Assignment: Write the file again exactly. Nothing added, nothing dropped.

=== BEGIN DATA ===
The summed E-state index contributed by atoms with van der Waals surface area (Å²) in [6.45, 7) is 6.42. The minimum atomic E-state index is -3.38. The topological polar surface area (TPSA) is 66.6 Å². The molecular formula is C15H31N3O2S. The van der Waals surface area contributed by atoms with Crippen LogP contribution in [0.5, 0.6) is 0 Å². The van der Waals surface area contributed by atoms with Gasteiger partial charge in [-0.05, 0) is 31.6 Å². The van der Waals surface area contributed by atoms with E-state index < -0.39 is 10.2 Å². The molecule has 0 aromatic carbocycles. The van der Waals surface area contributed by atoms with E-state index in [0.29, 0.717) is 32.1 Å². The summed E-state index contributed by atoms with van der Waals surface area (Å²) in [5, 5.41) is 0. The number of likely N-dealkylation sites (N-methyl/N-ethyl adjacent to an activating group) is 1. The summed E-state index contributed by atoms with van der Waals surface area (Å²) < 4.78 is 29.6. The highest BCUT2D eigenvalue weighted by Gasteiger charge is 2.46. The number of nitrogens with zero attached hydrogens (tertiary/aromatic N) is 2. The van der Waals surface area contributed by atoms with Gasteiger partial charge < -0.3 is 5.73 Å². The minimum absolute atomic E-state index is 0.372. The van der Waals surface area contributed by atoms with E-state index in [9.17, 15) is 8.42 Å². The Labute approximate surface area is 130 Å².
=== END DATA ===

The summed E-state index contributed by atoms with van der Waals surface area (Å²) in [6.45, 7) is 6.42. The minimum atomic E-state index is -3.38. The topological polar surface area (TPSA) is 66.6 Å². The molecular formula is C15H31N3O2S. The van der Waals surface area contributed by atoms with Crippen LogP contribution in [0.5, 0.6) is 0 Å². The van der Waals surface area contributed by atoms with Gasteiger partial charge in [-0.05, 0) is 31.6 Å². The van der Waals surface area contributed by atoms with E-state index < -0.39 is 10.2 Å². The molecule has 0 aromatic carbocycles. The van der Waals surface area contributed by atoms with E-state index in [0.29, 0.717) is 32.1 Å². The summed E-state index contributed by atoms with van der Waals surface area (Å²) in [5, 5.41) is 0. The number of likely N-dealkylation sites (N-methyl/N-ethyl adjacent to an activating group) is 1. The summed E-state index contributed by atoms with van der Waals surface area (Å²) < 4.78 is 29.6. The highest BCUT2D eigenvalue weighted by Gasteiger charge is 2.46. The number of nitrogens with zero attached hydrogens (tertiary/aromatic N) is 2. The van der Waals surface area contributed by atoms with Gasteiger partial charge < -0.3 is 5.73 Å². The minimum absolute atomic E-state index is 0.372. The van der Waals surface area contributed by atoms with E-state index in [9.17, 15) is 8.42 Å². The Labute approximate surface area is 130 Å².